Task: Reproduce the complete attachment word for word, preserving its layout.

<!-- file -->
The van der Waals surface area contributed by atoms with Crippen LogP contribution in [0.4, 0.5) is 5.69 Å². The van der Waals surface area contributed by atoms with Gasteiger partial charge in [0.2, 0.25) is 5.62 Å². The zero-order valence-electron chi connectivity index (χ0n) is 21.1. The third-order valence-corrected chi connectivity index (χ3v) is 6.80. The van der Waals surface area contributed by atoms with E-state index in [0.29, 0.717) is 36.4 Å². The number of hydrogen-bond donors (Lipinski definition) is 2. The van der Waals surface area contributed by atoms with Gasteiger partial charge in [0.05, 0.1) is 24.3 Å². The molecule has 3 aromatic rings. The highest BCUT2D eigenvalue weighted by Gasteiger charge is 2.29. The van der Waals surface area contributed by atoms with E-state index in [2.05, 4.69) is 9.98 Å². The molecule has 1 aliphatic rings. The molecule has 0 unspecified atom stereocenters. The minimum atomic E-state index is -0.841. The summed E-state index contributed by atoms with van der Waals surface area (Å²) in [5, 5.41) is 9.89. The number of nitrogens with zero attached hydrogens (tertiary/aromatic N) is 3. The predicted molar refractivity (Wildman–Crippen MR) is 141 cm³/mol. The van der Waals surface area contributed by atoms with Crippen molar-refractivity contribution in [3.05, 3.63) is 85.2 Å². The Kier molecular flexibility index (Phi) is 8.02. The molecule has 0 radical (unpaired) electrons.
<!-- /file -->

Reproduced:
The van der Waals surface area contributed by atoms with Crippen LogP contribution in [0.4, 0.5) is 5.69 Å². The van der Waals surface area contributed by atoms with Gasteiger partial charge in [0.2, 0.25) is 5.62 Å². The zero-order valence-electron chi connectivity index (χ0n) is 21.1. The third-order valence-corrected chi connectivity index (χ3v) is 6.80. The van der Waals surface area contributed by atoms with E-state index in [0.29, 0.717) is 36.4 Å². The number of hydrogen-bond donors (Lipinski definition) is 2. The van der Waals surface area contributed by atoms with Gasteiger partial charge in [0.05, 0.1) is 24.3 Å². The molecule has 3 aromatic rings. The highest BCUT2D eigenvalue weighted by Gasteiger charge is 2.29. The van der Waals surface area contributed by atoms with E-state index in [2.05, 4.69) is 9.98 Å². The molecule has 1 aliphatic rings. The molecule has 0 unspecified atom stereocenters. The minimum atomic E-state index is -0.841. The summed E-state index contributed by atoms with van der Waals surface area (Å²) in [5, 5.41) is 9.89. The number of nitrogens with zero attached hydrogens (tertiary/aromatic N) is 3. The predicted molar refractivity (Wildman–Crippen MR) is 141 cm³/mol. The van der Waals surface area contributed by atoms with Crippen molar-refractivity contribution in [3.05, 3.63) is 85.2 Å². The Kier molecular flexibility index (Phi) is 8.02. The molecule has 0 radical (unpaired) electrons.